Tuesday, 7 March 2017

A Duchess of Burgundy II

Philip the Good
Offers of Marriage

It was to be another eight years before Isabella was to receive a second offer of marriage. By then her former suitor was long dead[i], leaving a babe in arms, Henry VI, as his successor and one of his brothers, John Duke of Bedford, as his regent overseeing the continuation of the war. Isabella’s second offer came from Philip the Good, Duke of Burgundy who was in need of an heir. One of his courtiers, Jehan Gueniot[ii], commented that there was a choice of five suitable ladies;

‘It is said that there are five marriageable young women, hearty and handsome. That is to say Robert of Bar’s daughter[iii]; the two sisters of the King of Navarre[iv]; the king of Portugal’s daughter; and a noble English lady.’[v]

On 18th December 1428 Philip’s offer was placed before King John; his delegation was led by Philip’s chamberlain and chief counsellor, Seigneur de Roubaix. John called his sons to meet him at Aviz[vi] where he held his court. The Governor of Lille, Duke Baudoin de Lannoy, joined Roubaix and the Burgundian ambassador André de Chalonja on 19th January 1429 to present Philip’s proposal to John and his sons.

Baudoin de Lannoy
While the thirty-one year old Isabella was waiting for her fate to be decided she had her face painted in miniature by Philip’s order. The artist was Jan van Eyck[vii], Philip’s official court painter[viii]. Philip’s offer may have been prompted by Prince Peter’s visit to Burgundy in 1494-5; for Philip the marriage would help solidify trade between the merchants of Flanders and Portugal.

Philip also wanted to maintain an equilibrium in his relations with France[ix] and England. This was a reversal of his previous two marriages; his first wives had French connections. A Portuguese bride would help keep Burgundy balanced between the two combatants. The proposal was accepted and on 2nd February four messengers hastened back to Philip with the good news. After casting his eye on van Eyck’s miniature Philip was pleased to confirm the contract which was presented to King John on 11th June.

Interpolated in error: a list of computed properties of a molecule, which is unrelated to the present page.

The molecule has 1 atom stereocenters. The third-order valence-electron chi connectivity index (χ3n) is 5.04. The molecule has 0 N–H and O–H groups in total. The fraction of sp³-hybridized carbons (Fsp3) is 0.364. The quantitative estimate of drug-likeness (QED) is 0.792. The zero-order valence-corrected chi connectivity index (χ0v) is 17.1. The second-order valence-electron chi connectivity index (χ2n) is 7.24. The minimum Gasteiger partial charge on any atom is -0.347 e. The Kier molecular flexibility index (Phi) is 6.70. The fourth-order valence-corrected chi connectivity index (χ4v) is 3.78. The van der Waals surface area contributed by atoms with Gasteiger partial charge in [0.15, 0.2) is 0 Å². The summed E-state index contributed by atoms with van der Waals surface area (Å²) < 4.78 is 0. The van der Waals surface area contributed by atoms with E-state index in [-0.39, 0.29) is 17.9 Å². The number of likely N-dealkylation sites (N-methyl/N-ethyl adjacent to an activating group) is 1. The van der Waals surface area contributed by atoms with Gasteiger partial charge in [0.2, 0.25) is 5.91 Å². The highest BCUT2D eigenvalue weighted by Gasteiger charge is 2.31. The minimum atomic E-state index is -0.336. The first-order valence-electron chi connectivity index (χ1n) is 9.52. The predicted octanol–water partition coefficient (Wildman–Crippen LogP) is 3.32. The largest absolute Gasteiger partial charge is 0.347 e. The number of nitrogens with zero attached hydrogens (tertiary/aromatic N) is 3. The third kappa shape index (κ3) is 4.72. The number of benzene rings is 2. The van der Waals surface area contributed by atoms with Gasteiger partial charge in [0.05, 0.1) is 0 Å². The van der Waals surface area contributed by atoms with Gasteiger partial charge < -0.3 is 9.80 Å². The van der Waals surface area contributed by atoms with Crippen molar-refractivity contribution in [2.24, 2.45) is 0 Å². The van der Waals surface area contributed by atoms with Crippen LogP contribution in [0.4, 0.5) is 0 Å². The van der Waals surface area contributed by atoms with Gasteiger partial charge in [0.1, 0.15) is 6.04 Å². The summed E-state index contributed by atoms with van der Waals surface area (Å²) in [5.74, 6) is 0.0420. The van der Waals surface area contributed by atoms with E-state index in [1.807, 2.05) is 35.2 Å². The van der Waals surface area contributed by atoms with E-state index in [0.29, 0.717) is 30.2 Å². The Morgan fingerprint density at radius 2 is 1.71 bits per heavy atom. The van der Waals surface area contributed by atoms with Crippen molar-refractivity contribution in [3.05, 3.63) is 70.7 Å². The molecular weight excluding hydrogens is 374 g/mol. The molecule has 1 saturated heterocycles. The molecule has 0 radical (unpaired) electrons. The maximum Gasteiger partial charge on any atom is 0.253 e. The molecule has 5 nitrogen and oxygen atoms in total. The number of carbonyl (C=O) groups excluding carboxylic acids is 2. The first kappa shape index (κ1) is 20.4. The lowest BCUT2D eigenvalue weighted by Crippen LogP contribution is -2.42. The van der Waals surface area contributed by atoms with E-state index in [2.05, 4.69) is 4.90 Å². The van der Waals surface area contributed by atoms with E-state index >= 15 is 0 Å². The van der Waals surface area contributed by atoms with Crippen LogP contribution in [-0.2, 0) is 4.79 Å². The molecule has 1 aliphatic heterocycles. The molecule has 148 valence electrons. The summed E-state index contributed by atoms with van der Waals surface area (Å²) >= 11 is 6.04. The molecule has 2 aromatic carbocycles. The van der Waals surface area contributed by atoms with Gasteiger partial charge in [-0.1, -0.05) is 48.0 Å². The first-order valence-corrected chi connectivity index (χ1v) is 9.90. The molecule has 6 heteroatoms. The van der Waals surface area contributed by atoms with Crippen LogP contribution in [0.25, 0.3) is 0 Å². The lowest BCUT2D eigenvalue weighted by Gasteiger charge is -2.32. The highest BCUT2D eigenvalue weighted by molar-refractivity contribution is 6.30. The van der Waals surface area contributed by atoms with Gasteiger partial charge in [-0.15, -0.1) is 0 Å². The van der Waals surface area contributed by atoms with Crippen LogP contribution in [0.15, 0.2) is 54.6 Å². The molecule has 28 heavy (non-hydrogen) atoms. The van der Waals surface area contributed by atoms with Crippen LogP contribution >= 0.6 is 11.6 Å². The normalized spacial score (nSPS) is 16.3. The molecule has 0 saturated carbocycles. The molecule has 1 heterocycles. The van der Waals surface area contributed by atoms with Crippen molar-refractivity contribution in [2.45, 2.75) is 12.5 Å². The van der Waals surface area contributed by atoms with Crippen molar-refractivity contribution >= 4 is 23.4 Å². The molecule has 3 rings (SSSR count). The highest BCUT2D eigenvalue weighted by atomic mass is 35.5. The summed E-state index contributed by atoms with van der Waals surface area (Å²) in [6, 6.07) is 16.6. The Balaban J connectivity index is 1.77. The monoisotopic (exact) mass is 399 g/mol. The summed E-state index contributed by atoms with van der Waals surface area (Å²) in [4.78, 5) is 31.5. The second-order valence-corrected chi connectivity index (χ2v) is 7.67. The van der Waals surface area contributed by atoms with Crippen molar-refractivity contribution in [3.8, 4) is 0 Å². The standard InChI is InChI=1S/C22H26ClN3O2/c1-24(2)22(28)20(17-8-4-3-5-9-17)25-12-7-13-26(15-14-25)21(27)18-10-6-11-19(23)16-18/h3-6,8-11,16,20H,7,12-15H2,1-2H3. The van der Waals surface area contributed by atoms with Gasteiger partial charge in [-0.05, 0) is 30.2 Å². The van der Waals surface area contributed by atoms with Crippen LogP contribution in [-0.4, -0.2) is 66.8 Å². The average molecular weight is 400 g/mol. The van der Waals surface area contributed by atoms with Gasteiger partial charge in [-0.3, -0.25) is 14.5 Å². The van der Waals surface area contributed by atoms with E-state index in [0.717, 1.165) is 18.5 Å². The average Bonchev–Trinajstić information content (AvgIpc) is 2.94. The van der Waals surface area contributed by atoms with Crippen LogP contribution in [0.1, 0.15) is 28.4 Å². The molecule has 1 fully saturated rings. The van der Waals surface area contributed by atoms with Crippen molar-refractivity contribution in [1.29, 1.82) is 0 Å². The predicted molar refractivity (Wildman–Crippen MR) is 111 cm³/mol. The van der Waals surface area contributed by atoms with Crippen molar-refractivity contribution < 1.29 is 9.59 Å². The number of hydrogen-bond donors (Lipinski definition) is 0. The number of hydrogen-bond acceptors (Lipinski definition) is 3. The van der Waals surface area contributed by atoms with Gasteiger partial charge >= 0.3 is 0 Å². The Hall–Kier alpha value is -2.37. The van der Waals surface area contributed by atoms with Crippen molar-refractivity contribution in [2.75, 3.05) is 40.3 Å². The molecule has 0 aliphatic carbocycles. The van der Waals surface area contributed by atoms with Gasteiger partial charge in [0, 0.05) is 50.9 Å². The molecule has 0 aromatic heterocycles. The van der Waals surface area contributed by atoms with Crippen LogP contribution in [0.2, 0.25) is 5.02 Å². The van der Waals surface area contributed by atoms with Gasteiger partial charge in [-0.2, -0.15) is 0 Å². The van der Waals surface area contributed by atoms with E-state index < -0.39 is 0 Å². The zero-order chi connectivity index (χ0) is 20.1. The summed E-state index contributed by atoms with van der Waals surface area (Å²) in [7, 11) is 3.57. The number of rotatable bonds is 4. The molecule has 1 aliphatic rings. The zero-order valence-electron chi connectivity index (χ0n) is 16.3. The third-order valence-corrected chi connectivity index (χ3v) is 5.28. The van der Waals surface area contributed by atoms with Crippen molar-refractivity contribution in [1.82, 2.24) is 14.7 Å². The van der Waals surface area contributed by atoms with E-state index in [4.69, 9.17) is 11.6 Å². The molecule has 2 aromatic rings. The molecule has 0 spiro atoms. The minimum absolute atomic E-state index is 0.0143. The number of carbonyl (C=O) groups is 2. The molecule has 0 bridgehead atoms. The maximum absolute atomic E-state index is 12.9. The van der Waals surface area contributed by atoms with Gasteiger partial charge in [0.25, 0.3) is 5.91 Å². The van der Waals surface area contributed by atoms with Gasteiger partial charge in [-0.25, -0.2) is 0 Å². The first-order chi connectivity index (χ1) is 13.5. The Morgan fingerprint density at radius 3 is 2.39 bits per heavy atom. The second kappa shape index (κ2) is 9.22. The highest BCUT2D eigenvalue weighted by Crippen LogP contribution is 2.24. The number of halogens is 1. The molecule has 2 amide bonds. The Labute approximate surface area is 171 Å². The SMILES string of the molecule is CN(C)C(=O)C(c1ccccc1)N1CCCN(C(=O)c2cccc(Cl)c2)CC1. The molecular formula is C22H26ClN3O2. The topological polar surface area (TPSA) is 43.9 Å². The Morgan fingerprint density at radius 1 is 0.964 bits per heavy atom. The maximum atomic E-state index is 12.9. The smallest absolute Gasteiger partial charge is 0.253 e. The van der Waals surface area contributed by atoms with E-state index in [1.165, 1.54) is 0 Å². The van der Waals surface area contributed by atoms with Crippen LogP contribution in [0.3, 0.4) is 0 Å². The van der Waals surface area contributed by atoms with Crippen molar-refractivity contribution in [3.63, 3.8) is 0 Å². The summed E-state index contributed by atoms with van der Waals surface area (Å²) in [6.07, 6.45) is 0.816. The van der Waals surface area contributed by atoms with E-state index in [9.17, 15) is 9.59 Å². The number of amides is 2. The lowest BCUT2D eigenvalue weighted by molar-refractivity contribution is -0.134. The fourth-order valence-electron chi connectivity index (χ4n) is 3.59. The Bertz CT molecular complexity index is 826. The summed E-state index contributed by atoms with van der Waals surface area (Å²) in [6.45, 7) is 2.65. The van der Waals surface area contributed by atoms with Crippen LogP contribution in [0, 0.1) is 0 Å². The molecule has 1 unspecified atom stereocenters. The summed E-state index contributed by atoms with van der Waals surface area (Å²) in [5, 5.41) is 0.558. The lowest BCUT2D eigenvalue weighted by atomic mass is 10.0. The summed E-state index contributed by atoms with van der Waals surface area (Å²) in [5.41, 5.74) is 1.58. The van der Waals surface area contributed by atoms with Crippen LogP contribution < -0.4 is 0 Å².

The Union Between Burgundy and Portugal

The marriage between Isabella and Philip took place by proxy on 24th July, the day after her father signed the contract. Seigneur de Roubaix stood in place of Philip. The following eight weeks were filled with entertainments; feasts, tournaments and morality plays as Portugal prepared to bid adieu to its princess. On 30th September King John and his sons led the flotilla of twenty ships that were to escort Isabella to Burgundy, from Lisbon to Porto where Isabella boarded.

The convoy left Portugal on 19th October heading for Sluys. The journey was made horrendous by terrible weather as the flotilla crossed the Bay of Biscay and then hugged the coastline for the remainder of the journey. Several boats sank and the fleet was dispersed, two ships arriving in Flanders a month before Isabella. Most of Isabella’s trousseau was washed overboard. Some of the fleet took shelter in Southampton before resuming their onward journey to Sluys.

Isabella disembarked on 26th December, with her brother Ferdinand and Seigneur Roubaix in attendance. She was weary after the long and dangerous voyage. Huge crowds, who had come to catch a first glimpse of their new duchess, meant created difficulties for Isabella and her entourage as they made their way to the lodgings provided for her in Sluys. It was not until 7th January at a religious ceremony that she and Philip were wed.

Isabella and Philip
Philip had arranged for four hundred carts[x] to bring raw materials for the feasting from his southern capital of Dijon, along with many more from Lille. The wedding was celebrated at Philip’s northern capital of Bruges at his palace, the Princehof. Bruges was a centre for artists, banking and weaving and spinning and had a population of around 200,000.

Isabella made her formal entrance into Bruges on 8th January and there followed a period of feasting and tournaments. The first banquet interspersed a series of tableaux between courses. At the final banquet where;

‘The pièce de résistance was a huge pie, containing a live sheep dyed blue with gilded horns,’[xi]

After the wedding Philip instituted the Order of the Golden Fleece. This was his attempt to bind his disparate lands together in a chivalric order based on the notions of Arthurian chivalry.

Introducing the New Duchess

Isabella’s new husband had a reputation as a womaniser; Philip had kept a bevy of mistresses while married the first two times. His first wife was Michelle of Valois, daughter of Charles VI of France whose only child died in infancy. When Michelle died in 1422[xii] Philip then married Bonne of Artois[xiii]. Bonne died in 1425 without having given Philip a child.

Over his lifetime Philip had at least twenty-four mistresses[xiv] and at least eighteen illegitimate children of whom his favourites were Corneille and Anthony[xv]. Philip’s licentious lifestyle must have come as a shock to the pious Isabella. After marrying Isabella Philip took as his motto ‘Autre n’auray’[xvi] but it was generally understood to mean no other wife. Nevertheless Philip treated Isabella with all courtesy; according to Philippe Wielant[xvii];